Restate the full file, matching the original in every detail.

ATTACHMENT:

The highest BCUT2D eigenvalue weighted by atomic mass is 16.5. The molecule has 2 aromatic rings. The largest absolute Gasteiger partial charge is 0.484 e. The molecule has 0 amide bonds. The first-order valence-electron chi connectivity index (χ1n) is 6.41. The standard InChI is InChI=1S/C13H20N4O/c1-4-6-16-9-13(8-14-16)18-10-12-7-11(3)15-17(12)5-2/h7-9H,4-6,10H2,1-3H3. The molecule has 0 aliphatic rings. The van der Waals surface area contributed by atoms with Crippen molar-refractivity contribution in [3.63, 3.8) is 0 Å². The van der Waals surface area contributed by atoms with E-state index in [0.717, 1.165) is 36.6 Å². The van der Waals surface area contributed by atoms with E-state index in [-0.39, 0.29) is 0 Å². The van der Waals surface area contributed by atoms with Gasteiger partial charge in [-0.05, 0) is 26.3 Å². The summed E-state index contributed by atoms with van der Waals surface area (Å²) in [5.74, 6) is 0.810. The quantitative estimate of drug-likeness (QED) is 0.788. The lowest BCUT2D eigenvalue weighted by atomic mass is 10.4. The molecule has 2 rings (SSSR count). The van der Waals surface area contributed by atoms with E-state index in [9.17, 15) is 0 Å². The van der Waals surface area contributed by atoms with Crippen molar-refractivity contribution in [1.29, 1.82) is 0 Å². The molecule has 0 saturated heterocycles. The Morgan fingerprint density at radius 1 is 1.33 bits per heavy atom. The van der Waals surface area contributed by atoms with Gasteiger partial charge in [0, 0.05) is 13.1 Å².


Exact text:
The highest BCUT2D eigenvalue weighted by atomic mass is 16.5. The molecule has 2 aromatic rings. The largest absolute Gasteiger partial charge is 0.484 e. The molecule has 0 amide bonds. The first-order valence-electron chi connectivity index (χ1n) is 6.41. The standard InChI is InChI=1S/C13H20N4O/c1-4-6-16-9-13(8-14-16)18-10-12-7-11(3)15-17(12)5-2/h7-9H,4-6,10H2,1-3H3. The molecule has 0 aliphatic rings. The van der Waals surface area contributed by atoms with Crippen molar-refractivity contribution in [3.63, 3.8) is 0 Å². The van der Waals surface area contributed by atoms with E-state index in [0.717, 1.165) is 36.6 Å². The van der Waals surface area contributed by atoms with E-state index in [-0.39, 0.29) is 0 Å². The van der Waals surface area contributed by atoms with Gasteiger partial charge in [-0.05, 0) is 26.3 Å². The summed E-state index contributed by atoms with van der Waals surface area (Å²) in [5.74, 6) is 0.810. The quantitative estimate of drug-likeness (QED) is 0.788. The lowest BCUT2D eigenvalue weighted by atomic mass is 10.4. The molecule has 2 rings (SSSR count). The van der Waals surface area contributed by atoms with E-state index in [9.17, 15) is 0 Å². The van der Waals surface area contributed by atoms with Crippen molar-refractivity contribution in [1.29, 1.82) is 0 Å². The molecule has 0 saturated heterocycles. The Morgan fingerprint density at radius 1 is 1.33 bits per heavy atom. The van der Waals surface area contributed by atoms with Gasteiger partial charge in [0, 0.05) is 13.1 Å².